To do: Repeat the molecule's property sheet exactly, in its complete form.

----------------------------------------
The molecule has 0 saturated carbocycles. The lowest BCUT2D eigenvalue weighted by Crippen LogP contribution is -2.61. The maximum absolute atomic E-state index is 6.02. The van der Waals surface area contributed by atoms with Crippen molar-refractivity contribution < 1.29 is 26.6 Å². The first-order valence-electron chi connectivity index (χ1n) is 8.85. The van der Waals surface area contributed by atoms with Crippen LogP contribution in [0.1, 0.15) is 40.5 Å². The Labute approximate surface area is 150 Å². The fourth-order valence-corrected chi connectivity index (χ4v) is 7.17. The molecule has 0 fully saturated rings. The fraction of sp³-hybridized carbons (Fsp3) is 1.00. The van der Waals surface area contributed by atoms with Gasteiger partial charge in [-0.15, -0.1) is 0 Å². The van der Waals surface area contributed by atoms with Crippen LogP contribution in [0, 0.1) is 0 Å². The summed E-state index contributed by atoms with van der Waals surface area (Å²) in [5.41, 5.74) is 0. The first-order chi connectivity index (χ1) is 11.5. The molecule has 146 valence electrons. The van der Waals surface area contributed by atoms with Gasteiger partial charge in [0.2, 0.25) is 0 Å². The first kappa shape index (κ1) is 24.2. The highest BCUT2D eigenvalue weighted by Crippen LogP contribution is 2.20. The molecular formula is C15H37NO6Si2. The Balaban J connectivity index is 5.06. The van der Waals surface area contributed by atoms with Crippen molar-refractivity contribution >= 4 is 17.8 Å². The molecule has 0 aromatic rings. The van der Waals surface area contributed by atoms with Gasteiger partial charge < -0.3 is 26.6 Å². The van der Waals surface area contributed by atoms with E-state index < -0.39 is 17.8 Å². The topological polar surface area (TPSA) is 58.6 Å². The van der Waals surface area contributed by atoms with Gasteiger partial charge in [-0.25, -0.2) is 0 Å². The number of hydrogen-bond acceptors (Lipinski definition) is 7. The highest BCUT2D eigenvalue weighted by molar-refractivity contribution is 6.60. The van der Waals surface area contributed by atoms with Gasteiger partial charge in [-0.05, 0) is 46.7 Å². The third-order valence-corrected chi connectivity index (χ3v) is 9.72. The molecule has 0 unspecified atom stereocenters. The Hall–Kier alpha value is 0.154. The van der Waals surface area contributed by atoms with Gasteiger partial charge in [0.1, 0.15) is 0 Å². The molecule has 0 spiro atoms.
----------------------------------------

The molecule has 0 saturated carbocycles. The lowest BCUT2D eigenvalue weighted by Crippen LogP contribution is -2.61. The maximum absolute atomic E-state index is 6.02. The van der Waals surface area contributed by atoms with Crippen molar-refractivity contribution < 1.29 is 26.6 Å². The first-order valence-electron chi connectivity index (χ1n) is 8.85. The van der Waals surface area contributed by atoms with Crippen LogP contribution in [0.1, 0.15) is 40.5 Å². The Labute approximate surface area is 150 Å². The fourth-order valence-corrected chi connectivity index (χ4v) is 7.17. The molecule has 0 fully saturated rings. The fraction of sp³-hybridized carbons (Fsp3) is 1.00. The van der Waals surface area contributed by atoms with Gasteiger partial charge in [-0.15, -0.1) is 0 Å². The van der Waals surface area contributed by atoms with Crippen LogP contribution in [0, 0.1) is 0 Å². The summed E-state index contributed by atoms with van der Waals surface area (Å²) in [5.41, 5.74) is 0. The first-order chi connectivity index (χ1) is 11.5. The molecule has 146 valence electrons. The van der Waals surface area contributed by atoms with Gasteiger partial charge in [0.2, 0.25) is 0 Å². The first kappa shape index (κ1) is 24.2. The highest BCUT2D eigenvalue weighted by Crippen LogP contribution is 2.20. The molecular formula is C15H37NO6Si2. The Balaban J connectivity index is 5.06. The van der Waals surface area contributed by atoms with Crippen molar-refractivity contribution >= 4 is 17.8 Å². The molecule has 0 aromatic rings. The van der Waals surface area contributed by atoms with Gasteiger partial charge < -0.3 is 26.6 Å². The van der Waals surface area contributed by atoms with E-state index < -0.39 is 17.8 Å². The topological polar surface area (TPSA) is 58.6 Å². The van der Waals surface area contributed by atoms with Gasteiger partial charge in [-0.25, -0.2) is 0 Å². The number of hydrogen-bond acceptors (Lipinski definition) is 7. The highest BCUT2D eigenvalue weighted by molar-refractivity contribution is 6.60. The van der Waals surface area contributed by atoms with Gasteiger partial charge in [-0.05, 0) is 46.7 Å². The third-order valence-corrected chi connectivity index (χ3v) is 9.72. The molecule has 0 unspecified atom stereocenters. The Hall–Kier alpha value is 0.154. The van der Waals surface area contributed by atoms with Gasteiger partial charge in [0.1, 0.15) is 0 Å². The molecule has 0 spiro atoms.